Hey, want to be a political hack? It’s super easy. If one party or campaign pursues normal political strategies to attempt to win, then you say that shows how desperate they are.
Byron York shows off his refined punditry for the Washington Examiner after Bill Clinton’s visit to campaign for Democrats in Arkansas.
Clinton’s visit to Arkansas was compelling evidence that Democrats are deeply, deeply worried about the shadow the Obama record has cast over November’s voting.
Compelling indeed! I mean, Democrats would only bring a popular former president in to campaign in his home state if they were worried. Like not deeply worried, but deeply, deeply worried. (York breathlessly reports on the “enormous hit” to Dems when Obama recently said his policies were on the ballot this November; sounds to me like something that would fire up people already highly motivated to vote GOP, but I’m not a pro pundit, so what do I know?) Shoot, next thing you know, Democrats will be deploying other hugely popular figures to try to gain an advantage. Grabbing for lifelines!
The thesis of this brand of punditry is that if a party or campaign tries to convince voters to 1) vote for them or 2) vote against the other guy, it proves that they’re in trouble and they know it. This is like saying that a basketball team putting its best player in the game is just desperate. Nothing shows that you’re losing like trying to win.
Think about how meaningless this rhetorical game is. Republicans on social media are saying that Clinton’s appearance shows that, as York put it, “Dems obviously nervous.” (Presumably, if Democrats had inexplicably shot themselves in the foot and not invited Clinton to campaign, it would show that they were “obviously calm”). I could in turn say that Republicans must be really nervous about Clinton’s appearance, since they keep bashing it. And then they could say that I must be really nervous and desperate since I’m so passionately bashing hack pundits who constantly say the other side is nervous and desperate. It shows how desperate partisans are when they say how desperate the other side is, and my pointing this out reveals my own desperation. Desperation abounds. This entire mode of punditry is a circle of drivel, masquerading as confident prediction.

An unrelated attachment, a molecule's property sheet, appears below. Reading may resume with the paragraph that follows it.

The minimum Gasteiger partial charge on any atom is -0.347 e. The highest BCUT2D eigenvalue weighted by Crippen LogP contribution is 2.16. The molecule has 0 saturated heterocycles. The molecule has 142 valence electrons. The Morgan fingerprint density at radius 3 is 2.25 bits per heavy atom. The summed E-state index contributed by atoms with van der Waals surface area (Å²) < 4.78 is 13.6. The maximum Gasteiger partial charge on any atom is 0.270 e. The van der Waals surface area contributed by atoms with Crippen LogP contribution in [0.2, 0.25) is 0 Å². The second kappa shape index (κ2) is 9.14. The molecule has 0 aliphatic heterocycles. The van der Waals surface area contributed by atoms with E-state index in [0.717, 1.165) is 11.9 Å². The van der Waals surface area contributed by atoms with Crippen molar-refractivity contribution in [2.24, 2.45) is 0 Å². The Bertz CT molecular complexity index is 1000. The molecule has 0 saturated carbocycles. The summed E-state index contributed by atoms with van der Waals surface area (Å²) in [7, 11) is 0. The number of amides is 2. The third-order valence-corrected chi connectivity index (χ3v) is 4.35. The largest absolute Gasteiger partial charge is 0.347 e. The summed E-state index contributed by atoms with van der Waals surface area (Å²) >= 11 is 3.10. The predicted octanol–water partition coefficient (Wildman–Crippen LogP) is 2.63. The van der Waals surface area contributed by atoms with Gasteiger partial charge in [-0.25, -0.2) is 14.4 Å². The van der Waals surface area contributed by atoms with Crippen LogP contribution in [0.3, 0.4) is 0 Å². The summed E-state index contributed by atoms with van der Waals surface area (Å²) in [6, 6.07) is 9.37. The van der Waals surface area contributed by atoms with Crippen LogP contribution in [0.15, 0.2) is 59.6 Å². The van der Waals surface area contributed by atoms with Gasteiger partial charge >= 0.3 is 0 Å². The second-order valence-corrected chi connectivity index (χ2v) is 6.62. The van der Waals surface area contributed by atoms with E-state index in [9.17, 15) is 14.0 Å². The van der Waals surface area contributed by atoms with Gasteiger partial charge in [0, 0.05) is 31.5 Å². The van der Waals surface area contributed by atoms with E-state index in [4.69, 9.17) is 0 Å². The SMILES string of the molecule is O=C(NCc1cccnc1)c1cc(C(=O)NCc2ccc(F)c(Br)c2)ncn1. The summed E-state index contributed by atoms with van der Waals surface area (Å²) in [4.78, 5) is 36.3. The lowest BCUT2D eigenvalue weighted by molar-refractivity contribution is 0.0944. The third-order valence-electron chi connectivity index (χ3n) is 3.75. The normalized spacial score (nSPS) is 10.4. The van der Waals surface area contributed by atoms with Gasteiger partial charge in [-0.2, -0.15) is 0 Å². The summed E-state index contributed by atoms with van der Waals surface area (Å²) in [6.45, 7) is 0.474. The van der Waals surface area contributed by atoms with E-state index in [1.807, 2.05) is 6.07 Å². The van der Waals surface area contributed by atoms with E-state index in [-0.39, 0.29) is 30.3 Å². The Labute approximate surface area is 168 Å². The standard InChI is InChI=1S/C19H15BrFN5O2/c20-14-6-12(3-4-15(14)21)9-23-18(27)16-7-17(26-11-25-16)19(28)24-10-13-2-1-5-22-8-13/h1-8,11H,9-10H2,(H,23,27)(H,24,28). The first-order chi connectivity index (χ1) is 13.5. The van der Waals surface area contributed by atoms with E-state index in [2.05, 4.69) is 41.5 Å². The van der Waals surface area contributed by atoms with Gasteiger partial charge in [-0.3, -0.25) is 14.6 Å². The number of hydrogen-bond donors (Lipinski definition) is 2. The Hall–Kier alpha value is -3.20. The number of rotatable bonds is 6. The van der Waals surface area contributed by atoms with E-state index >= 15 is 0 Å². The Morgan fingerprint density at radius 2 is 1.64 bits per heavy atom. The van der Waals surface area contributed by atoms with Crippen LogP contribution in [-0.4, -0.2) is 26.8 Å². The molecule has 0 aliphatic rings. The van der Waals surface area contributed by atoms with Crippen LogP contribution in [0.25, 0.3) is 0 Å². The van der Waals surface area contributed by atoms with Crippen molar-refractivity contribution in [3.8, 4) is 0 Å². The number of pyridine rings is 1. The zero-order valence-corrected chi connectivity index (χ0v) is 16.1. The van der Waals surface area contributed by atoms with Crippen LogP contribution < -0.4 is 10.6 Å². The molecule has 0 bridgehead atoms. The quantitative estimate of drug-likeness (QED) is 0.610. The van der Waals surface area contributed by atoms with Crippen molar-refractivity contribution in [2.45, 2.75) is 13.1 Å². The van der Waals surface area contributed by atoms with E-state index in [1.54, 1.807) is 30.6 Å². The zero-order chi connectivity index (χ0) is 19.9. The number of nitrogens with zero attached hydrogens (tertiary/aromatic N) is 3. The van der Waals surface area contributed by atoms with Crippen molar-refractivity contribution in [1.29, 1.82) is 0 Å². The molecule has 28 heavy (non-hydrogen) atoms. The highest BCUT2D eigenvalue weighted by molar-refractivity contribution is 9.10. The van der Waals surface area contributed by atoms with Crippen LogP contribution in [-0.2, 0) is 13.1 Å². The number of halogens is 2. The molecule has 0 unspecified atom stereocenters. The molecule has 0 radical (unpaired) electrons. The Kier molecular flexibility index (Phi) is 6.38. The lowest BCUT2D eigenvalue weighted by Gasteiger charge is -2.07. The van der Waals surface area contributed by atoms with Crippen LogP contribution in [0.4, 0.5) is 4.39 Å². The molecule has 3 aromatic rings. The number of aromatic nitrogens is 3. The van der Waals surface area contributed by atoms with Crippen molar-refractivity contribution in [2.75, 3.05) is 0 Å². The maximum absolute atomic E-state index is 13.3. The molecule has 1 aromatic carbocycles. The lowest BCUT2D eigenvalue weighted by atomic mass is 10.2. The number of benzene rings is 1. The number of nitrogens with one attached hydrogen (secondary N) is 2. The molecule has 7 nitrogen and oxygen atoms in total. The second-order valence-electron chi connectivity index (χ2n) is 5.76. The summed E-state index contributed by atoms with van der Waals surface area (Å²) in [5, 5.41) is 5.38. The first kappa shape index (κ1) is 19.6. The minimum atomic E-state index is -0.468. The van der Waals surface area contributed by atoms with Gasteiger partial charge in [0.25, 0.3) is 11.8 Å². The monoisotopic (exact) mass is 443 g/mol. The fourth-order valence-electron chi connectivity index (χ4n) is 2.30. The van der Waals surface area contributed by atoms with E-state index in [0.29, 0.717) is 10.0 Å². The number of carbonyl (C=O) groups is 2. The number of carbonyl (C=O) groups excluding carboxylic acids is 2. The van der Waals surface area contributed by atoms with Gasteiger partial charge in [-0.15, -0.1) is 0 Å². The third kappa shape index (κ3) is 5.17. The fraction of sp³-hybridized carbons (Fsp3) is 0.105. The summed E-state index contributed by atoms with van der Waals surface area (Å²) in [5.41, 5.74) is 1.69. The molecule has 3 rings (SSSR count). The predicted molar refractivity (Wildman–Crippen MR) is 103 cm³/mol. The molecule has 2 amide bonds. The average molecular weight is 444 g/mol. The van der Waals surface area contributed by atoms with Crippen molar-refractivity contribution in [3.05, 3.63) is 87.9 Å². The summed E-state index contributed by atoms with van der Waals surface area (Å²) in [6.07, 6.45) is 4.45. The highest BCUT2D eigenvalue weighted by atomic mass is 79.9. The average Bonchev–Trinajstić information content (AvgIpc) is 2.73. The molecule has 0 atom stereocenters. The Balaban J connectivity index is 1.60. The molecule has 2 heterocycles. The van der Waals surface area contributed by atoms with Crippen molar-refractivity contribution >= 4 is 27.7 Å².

This brand of phony swagger is par for the course for campaign hacks and flaks, and that’s fine, but it often passes for analysis among opinion journalists like York. Nice work if you can get it. I mean, just to demonstrate how easy it is, imagine someone writing this:
“Romney’s visit to Arkansas was compelling evidence that Republicans are deeply, deeply worried…”
Man, I can’t even finish. It’s just so lazy that I’m too embarrassed. Maybe being a hack isn’t as easy as I thought. You have to have no shame.